Apple’s four new iPhone 12 series smartphones are all 5G capable, the first devices from the tech giant to have the new generation of telecom network technology. Apple is quite late with 5G, given that rival Samsung launched its first phone, the Galaxy S10 5G, in early 2019. But then Apple is often late in adopting new technologies, and with good reason.
Till the start of 2020, a 5G phone would have had limited markets to sell in and was hence considered a luxury, commanding a higher price point. Even as price points came down and new manufacturers announced 5G phones, a lot of purchases were to future-proof for network upgradation and not because there was a real use case available.
At the moment, 65 countries have at least one 5G service, which in no way implies that the service is available across the country or accessible to all users. As per an Ericsson estimate, 60 per cent of the world’s population will have access to 5G by 2025.
So, most of the 5G devices launched till a few months back have been mere showcases of the latest technology, relevant only in a few markets like South Korea. And this is why none of the smartphone makers went to the extent of switching on 5G for their entire bouquet of devices. However, in the past few months, especially with the pandemic making work from home a necessity, a lot of new use cases are opening up, especially in terms of enhanced mobile broadband or EMBB, which will take high-speed connectivity to houses without the need for fibre.
How will new iPhones impact the 5G sector?
With 5G yet to become widespread, it did not make much sense for Apple to announce a 5G phone last year. Cupertino has always been cautious of new technologies, unless it is something they are pioneering. Now, Apple has launched the entire iPhone 12 series with 5G. During the Apple Event Tuesday, CEO Tim Cook announced the new phones will work with over 100 network partners across the world.
Why will Apple make 5G mainstream?
In markets like the US, Australia and Japan, where Apple is dominant, a new iPhone series triggers a huge refresh cycle, with millions of users moving from older iPhones to the latest ones. In this refresh cycle, all the users will move to 5G. Overnight, the number of 5G users across these mature markets will multiply many-fold.
To make the transition easier, Apple is making the monthly subscription fee cheaper with partners like Verizon. For Apple, the blazing fast speeds 5G will provide, along with the new breed of services, will offer a better reason for its users to buy a new phone and not hold on to an older device for longer than needed. This has been cited as one of the reasons for Apple’s sluggish growth in devices in recent years.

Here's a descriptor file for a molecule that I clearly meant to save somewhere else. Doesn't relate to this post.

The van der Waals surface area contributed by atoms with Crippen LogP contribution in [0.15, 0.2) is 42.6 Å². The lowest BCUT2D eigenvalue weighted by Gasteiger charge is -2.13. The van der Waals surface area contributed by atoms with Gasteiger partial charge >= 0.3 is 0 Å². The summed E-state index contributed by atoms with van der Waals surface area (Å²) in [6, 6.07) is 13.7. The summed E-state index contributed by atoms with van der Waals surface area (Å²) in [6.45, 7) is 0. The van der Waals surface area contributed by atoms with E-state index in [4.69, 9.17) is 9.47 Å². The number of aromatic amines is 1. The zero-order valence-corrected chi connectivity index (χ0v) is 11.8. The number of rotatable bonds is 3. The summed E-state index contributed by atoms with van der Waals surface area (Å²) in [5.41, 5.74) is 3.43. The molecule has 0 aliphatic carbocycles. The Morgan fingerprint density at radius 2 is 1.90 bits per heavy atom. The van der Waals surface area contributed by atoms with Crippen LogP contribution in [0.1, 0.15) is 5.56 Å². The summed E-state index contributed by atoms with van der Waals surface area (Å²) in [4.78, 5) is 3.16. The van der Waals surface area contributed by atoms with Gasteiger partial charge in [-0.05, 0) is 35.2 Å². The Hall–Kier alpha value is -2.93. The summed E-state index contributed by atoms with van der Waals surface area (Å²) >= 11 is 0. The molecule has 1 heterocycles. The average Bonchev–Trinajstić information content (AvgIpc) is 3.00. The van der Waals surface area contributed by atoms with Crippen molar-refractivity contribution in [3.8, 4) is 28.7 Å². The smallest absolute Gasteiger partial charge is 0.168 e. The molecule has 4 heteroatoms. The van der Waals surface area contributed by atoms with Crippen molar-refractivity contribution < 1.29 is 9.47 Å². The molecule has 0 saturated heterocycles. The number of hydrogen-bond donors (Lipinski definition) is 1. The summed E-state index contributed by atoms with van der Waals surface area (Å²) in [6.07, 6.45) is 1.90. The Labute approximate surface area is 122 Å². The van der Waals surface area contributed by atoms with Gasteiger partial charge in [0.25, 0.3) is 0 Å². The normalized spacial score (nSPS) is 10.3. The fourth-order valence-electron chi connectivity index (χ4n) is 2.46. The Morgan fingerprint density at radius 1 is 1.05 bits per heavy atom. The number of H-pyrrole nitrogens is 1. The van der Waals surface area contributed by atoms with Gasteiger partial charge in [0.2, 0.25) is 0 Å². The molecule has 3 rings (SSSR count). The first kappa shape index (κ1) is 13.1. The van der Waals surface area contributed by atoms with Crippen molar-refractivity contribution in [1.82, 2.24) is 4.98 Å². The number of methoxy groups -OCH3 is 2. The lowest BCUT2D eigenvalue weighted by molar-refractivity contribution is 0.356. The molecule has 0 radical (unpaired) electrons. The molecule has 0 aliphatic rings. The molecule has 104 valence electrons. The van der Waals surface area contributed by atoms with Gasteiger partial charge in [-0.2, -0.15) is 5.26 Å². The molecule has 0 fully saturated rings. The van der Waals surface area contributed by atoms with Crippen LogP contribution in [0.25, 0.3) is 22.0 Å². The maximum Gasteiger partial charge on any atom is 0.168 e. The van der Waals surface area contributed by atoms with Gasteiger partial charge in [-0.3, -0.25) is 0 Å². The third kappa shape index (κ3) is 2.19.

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Even in markets where 5G is still not an option, the new iPhones will promise a captive base of users whenever the network providers decide to switch. In fact, this captive base of top-end users could even be an incentive for many service providers to invest in 5G services. Given that Apple users have always been at the top of the pyramid when it comes to consumption of data and services, their getting access to 5G will open up many new possibilities for service providers and app developers too.
Such a mass effect across geographies is not usually seen if a Samsung or OnePlus moves to a new technology. This push will ultimately benefit the entire smartphone market, where 5G has so far been a luxury service hovering along the fringes.
What about India?
India, the world’s second largest and fastest growing smartphone market, is still at least a year away from getting its first 5G network. So the 5G part of the new iPhone 12 series will not be relevant for users here for now.
They will, however, have phones that are capable of latching on to these high-speed networks whenever India decides to allocate spectrum for the new generation of telecom technology. As of now, India has not yet started trials for the same and is unlikely to be able to start services before end of 2021.
Thankfully, a certain part of the installed hardware from companies like Ericsson could be able to switch over with just a software upgrade. So at least some of the Indian service providers will be able to switch to 5G relatively easily, though maybe not across their network or in all locations.
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But 5G is still a very new technology and much deeper than what other generational upgrades in telecom have been. Some call 5G akin to a fabric and this means you could see new implementations, especially in markets like India, where it could plug the gap of last mile connectivity to rural areas or decongest existing networks by taking over the load of high-speed connectivity in homes and offices.
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